What’s clear from a review of the public record during his management of the private-equity firm Bain Capital from 1985 to 1999 is that Romney was fabulously successful in generating high returns for its investors. He did so, in large part, through heavy use of tax-deductible debt, usually to finance outsized dividends for the firm’s partners and investors. When some of the investments went bad, workers and creditors felt most of the pain. Romney privatized the gains and socialized the losses.

Like any social agreement, the economy we have is subject to beliefs, fashion, and political philosophy. The current system we all operate under is fueled by easy debt developed by low capital gains rates, under-regulated banking, and a general belief that idle assets are wasted assets. But these are not the same values that made the nation we live in. These are not the values of people like Pa Ingalls, who valued independence and resiliency.

What we are ruled by are values that make us dependent on each other, all around the world, far more than we could ever imagine. The storms that cross the oceans to challenge our survival are not biting cold or sweltering drought, but man-made disasters created by people with values that we often understand less than the rhythms of nature herself.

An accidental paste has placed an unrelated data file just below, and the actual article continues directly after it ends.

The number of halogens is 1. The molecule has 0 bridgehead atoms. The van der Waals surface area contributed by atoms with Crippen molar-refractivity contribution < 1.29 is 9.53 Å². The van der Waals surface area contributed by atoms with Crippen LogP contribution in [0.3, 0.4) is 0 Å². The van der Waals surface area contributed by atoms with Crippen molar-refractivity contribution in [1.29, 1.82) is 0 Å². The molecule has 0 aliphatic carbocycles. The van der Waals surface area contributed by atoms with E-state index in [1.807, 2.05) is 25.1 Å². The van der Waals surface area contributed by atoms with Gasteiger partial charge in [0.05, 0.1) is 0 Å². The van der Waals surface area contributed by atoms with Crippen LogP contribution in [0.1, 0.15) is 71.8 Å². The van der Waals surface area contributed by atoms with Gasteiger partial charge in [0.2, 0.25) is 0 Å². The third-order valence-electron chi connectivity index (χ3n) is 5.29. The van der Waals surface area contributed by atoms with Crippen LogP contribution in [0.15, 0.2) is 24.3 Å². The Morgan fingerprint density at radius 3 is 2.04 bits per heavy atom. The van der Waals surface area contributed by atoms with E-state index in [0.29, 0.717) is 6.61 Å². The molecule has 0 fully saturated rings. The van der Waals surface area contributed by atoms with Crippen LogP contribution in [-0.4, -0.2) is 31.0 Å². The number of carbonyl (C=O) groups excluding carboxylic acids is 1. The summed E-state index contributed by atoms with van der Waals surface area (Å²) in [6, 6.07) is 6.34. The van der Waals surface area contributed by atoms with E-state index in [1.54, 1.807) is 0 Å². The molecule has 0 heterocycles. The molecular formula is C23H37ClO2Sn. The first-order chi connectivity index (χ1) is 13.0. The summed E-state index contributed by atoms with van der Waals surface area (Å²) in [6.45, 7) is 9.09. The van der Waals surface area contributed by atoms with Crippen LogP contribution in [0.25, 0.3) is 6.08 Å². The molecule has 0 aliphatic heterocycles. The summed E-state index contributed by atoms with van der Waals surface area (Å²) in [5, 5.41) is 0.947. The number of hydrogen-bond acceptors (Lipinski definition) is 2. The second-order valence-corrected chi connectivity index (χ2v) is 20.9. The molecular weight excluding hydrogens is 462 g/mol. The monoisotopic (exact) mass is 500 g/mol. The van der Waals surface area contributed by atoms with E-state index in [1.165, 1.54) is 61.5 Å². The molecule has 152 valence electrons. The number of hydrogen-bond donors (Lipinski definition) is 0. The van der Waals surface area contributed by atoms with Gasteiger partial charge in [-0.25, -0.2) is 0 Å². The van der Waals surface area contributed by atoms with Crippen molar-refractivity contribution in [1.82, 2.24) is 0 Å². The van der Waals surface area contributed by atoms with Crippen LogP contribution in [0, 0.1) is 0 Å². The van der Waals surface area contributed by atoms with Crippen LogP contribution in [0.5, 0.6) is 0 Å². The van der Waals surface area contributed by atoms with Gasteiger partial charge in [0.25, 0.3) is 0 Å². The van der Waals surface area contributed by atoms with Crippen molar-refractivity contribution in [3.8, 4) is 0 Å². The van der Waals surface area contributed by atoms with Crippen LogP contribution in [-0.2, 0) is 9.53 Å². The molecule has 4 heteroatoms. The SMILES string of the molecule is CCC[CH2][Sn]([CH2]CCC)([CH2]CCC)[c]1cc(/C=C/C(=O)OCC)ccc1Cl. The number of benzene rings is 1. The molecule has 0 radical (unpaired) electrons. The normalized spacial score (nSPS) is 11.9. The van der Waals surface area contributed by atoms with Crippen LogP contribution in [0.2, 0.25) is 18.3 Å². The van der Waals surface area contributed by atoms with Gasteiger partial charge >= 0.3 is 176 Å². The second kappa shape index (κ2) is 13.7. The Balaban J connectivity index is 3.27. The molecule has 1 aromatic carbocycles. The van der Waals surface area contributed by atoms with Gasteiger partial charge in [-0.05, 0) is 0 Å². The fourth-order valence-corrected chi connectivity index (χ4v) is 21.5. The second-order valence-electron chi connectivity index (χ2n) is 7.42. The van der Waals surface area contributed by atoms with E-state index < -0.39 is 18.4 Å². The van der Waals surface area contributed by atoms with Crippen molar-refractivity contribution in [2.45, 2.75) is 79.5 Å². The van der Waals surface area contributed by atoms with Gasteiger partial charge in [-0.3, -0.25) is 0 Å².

This system is one we created. We made it happen by making people like Mitt Romney fabulously wealthy for destroying the values that created our nation, thus creating even more people operating his way. The irony that he is running as a Republican and an advocate of “conservative values” that include personal liberty requires a very deep cynicism to appreciate fully.

Pa Ingalls, for his part, would almost certainly be appalled. And that’s worth thinking about.